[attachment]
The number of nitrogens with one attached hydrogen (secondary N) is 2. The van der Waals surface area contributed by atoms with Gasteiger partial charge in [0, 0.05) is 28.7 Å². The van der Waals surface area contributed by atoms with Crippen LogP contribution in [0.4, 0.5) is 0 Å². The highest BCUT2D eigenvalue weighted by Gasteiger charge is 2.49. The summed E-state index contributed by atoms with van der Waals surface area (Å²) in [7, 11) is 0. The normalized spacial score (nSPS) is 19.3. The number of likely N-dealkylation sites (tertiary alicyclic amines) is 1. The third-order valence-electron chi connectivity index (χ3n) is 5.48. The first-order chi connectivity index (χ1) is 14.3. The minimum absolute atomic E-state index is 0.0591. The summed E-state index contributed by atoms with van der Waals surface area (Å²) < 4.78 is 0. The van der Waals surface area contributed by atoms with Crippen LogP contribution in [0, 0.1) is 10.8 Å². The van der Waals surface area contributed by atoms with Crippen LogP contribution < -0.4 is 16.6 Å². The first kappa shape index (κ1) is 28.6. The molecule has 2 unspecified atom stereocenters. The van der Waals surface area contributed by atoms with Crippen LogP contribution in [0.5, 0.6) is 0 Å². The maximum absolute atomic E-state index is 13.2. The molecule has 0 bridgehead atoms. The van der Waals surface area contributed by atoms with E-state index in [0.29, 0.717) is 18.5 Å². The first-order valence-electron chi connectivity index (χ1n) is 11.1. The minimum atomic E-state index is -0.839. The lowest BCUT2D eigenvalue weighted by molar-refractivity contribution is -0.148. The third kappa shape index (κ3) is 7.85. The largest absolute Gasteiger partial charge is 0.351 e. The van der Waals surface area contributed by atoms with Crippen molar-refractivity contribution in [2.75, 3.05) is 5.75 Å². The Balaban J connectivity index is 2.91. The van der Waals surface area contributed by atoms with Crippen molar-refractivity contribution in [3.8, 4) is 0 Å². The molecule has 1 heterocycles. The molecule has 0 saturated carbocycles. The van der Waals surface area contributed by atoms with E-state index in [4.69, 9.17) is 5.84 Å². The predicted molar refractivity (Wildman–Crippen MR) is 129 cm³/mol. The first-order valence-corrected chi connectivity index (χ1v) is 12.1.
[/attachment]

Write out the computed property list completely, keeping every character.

The number of nitrogens with one attached hydrogen (secondary N) is 2. The van der Waals surface area contributed by atoms with Gasteiger partial charge in [0, 0.05) is 28.7 Å². The van der Waals surface area contributed by atoms with Crippen LogP contribution in [0.4, 0.5) is 0 Å². The highest BCUT2D eigenvalue weighted by Gasteiger charge is 2.49. The summed E-state index contributed by atoms with van der Waals surface area (Å²) in [7, 11) is 0. The normalized spacial score (nSPS) is 19.3. The number of likely N-dealkylation sites (tertiary alicyclic amines) is 1. The third-order valence-electron chi connectivity index (χ3n) is 5.48. The first-order chi connectivity index (χ1) is 14.3. The minimum absolute atomic E-state index is 0.0591. The summed E-state index contributed by atoms with van der Waals surface area (Å²) < 4.78 is 0. The van der Waals surface area contributed by atoms with Crippen LogP contribution in [0, 0.1) is 10.8 Å². The van der Waals surface area contributed by atoms with Crippen LogP contribution < -0.4 is 16.6 Å². The first kappa shape index (κ1) is 28.6. The molecule has 2 unspecified atom stereocenters. The van der Waals surface area contributed by atoms with Crippen LogP contribution in [0.5, 0.6) is 0 Å². The maximum absolute atomic E-state index is 13.2. The molecule has 0 bridgehead atoms. The van der Waals surface area contributed by atoms with E-state index in [0.29, 0.717) is 18.5 Å². The first-order valence-electron chi connectivity index (χ1n) is 11.1. The minimum atomic E-state index is -0.839. The lowest BCUT2D eigenvalue weighted by molar-refractivity contribution is -0.148. The third kappa shape index (κ3) is 7.85. The largest absolute Gasteiger partial charge is 0.351 e. The van der Waals surface area contributed by atoms with Crippen molar-refractivity contribution in [2.75, 3.05) is 5.75 Å². The Balaban J connectivity index is 2.91. The van der Waals surface area contributed by atoms with Crippen molar-refractivity contribution in [3.8, 4) is 0 Å². The molecule has 1 heterocycles. The molecule has 0 saturated carbocycles. The van der Waals surface area contributed by atoms with E-state index in [4.69, 9.17) is 5.84 Å². The predicted molar refractivity (Wildman–Crippen MR) is 129 cm³/mol. The first-order valence-corrected chi connectivity index (χ1v) is 12.1.